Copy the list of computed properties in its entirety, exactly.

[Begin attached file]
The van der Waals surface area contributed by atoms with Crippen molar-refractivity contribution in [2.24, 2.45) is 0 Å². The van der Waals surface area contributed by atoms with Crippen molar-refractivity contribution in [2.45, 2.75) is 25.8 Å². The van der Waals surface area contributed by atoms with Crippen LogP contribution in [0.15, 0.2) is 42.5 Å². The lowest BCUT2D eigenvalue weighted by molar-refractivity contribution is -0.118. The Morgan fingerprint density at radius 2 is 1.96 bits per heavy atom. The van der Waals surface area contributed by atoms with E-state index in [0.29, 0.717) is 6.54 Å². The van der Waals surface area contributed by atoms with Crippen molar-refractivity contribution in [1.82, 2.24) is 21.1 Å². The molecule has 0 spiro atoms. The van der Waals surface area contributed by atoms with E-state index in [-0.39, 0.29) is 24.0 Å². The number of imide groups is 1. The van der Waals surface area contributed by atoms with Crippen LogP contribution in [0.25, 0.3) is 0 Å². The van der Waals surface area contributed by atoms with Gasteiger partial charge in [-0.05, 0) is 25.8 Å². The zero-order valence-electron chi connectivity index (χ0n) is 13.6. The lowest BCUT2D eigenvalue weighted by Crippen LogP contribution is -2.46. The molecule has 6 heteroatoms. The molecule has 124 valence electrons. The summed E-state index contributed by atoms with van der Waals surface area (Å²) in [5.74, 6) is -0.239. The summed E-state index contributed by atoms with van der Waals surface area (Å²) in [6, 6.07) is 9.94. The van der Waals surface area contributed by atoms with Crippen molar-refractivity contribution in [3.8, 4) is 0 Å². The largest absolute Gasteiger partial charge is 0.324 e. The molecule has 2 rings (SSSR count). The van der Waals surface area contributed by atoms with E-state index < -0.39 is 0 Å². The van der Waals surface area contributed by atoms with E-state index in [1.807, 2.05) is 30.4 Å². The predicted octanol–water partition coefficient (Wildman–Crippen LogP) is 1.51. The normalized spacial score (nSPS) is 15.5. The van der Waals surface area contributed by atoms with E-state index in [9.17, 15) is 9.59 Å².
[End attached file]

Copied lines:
The van der Waals surface area contributed by atoms with Crippen molar-refractivity contribution in [2.24, 2.45) is 0 Å². The van der Waals surface area contributed by atoms with Crippen molar-refractivity contribution in [2.45, 2.75) is 25.8 Å². The van der Waals surface area contributed by atoms with Crippen LogP contribution in [0.15, 0.2) is 42.5 Å². The lowest BCUT2D eigenvalue weighted by molar-refractivity contribution is -0.118. The Morgan fingerprint density at radius 2 is 1.96 bits per heavy atom. The van der Waals surface area contributed by atoms with E-state index in [0.29, 0.717) is 6.54 Å². The van der Waals surface area contributed by atoms with Crippen molar-refractivity contribution in [1.82, 2.24) is 21.1 Å². The molecule has 0 spiro atoms. The van der Waals surface area contributed by atoms with E-state index in [-0.39, 0.29) is 24.0 Å². The number of imide groups is 1. The van der Waals surface area contributed by atoms with Crippen LogP contribution in [0.25, 0.3) is 0 Å². The van der Waals surface area contributed by atoms with Gasteiger partial charge in [-0.05, 0) is 25.8 Å². The zero-order valence-electron chi connectivity index (χ0n) is 13.6. The lowest BCUT2D eigenvalue weighted by Crippen LogP contribution is -2.46. The molecule has 6 heteroatoms. The molecule has 124 valence electrons. The summed E-state index contributed by atoms with van der Waals surface area (Å²) in [5.74, 6) is -0.239. The summed E-state index contributed by atoms with van der Waals surface area (Å²) in [6, 6.07) is 9.94. The van der Waals surface area contributed by atoms with Crippen molar-refractivity contribution in [3.8, 4) is 0 Å². The largest absolute Gasteiger partial charge is 0.324 e. The molecule has 2 rings (SSSR count). The van der Waals surface area contributed by atoms with E-state index < -0.39 is 0 Å². The van der Waals surface area contributed by atoms with E-state index in [1.807, 2.05) is 30.4 Å². The predicted octanol–water partition coefficient (Wildman–Crippen LogP) is 1.51. The normalized spacial score (nSPS) is 15.5. The van der Waals surface area contributed by atoms with E-state index in [9.17, 15) is 9.59 Å².